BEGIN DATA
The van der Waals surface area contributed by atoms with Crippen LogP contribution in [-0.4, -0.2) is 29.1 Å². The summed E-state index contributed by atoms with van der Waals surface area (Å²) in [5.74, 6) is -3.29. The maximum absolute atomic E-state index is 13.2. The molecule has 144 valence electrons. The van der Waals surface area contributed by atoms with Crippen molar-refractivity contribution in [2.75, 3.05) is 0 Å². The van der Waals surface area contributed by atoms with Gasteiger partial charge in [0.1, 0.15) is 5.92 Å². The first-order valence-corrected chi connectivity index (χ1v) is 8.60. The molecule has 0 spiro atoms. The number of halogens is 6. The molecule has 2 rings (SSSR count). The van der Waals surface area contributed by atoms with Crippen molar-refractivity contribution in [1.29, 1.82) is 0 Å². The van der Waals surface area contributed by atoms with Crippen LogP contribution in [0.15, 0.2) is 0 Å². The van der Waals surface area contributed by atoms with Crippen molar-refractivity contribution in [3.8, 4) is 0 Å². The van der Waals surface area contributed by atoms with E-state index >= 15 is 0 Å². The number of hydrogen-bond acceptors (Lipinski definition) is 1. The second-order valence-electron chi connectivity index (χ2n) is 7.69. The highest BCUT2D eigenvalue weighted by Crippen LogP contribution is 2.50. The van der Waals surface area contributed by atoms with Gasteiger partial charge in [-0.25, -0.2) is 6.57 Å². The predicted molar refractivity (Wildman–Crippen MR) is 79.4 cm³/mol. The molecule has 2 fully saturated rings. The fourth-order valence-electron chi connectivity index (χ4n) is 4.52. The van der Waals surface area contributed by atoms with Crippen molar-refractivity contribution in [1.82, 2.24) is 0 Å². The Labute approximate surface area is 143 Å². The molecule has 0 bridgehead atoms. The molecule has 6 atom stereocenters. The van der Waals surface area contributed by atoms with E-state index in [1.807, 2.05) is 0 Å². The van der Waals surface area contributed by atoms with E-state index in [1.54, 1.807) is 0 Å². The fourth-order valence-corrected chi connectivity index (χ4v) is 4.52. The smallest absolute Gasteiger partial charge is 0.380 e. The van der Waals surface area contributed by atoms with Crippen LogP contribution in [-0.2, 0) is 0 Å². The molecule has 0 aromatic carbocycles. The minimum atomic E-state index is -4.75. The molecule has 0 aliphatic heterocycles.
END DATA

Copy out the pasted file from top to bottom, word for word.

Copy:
The van der Waals surface area contributed by atoms with Crippen LogP contribution in [-0.4, -0.2) is 29.1 Å². The summed E-state index contributed by atoms with van der Waals surface area (Å²) in [5.74, 6) is -3.29. The maximum absolute atomic E-state index is 13.2. The molecule has 144 valence electrons. The van der Waals surface area contributed by atoms with Crippen molar-refractivity contribution in [2.75, 3.05) is 0 Å². The van der Waals surface area contributed by atoms with Gasteiger partial charge in [0.1, 0.15) is 5.92 Å². The first-order valence-corrected chi connectivity index (χ1v) is 8.60. The molecule has 0 spiro atoms. The number of halogens is 6. The molecule has 2 rings (SSSR count). The van der Waals surface area contributed by atoms with Crippen molar-refractivity contribution in [1.29, 1.82) is 0 Å². The van der Waals surface area contributed by atoms with Crippen LogP contribution in [0.15, 0.2) is 0 Å². The van der Waals surface area contributed by atoms with Crippen molar-refractivity contribution in [3.8, 4) is 0 Å². The van der Waals surface area contributed by atoms with E-state index >= 15 is 0 Å². The number of hydrogen-bond acceptors (Lipinski definition) is 1. The second-order valence-electron chi connectivity index (χ2n) is 7.69. The highest BCUT2D eigenvalue weighted by Crippen LogP contribution is 2.50. The van der Waals surface area contributed by atoms with Gasteiger partial charge in [-0.25, -0.2) is 6.57 Å². The predicted molar refractivity (Wildman–Crippen MR) is 79.4 cm³/mol. The molecule has 2 fully saturated rings. The fourth-order valence-electron chi connectivity index (χ4n) is 4.52. The van der Waals surface area contributed by atoms with Crippen molar-refractivity contribution in [1.82, 2.24) is 0 Å². The Labute approximate surface area is 143 Å². The molecule has 0 bridgehead atoms. The molecule has 6 atom stereocenters. The van der Waals surface area contributed by atoms with E-state index in [1.807, 2.05) is 0 Å². The van der Waals surface area contributed by atoms with E-state index in [1.54, 1.807) is 0 Å². The fourth-order valence-corrected chi connectivity index (χ4v) is 4.52. The smallest absolute Gasteiger partial charge is 0.380 e. The van der Waals surface area contributed by atoms with Crippen LogP contribution in [-0.2, 0) is 0 Å². The molecule has 0 aromatic carbocycles. The minimum atomic E-state index is -4.75. The molecule has 0 aliphatic heterocycles.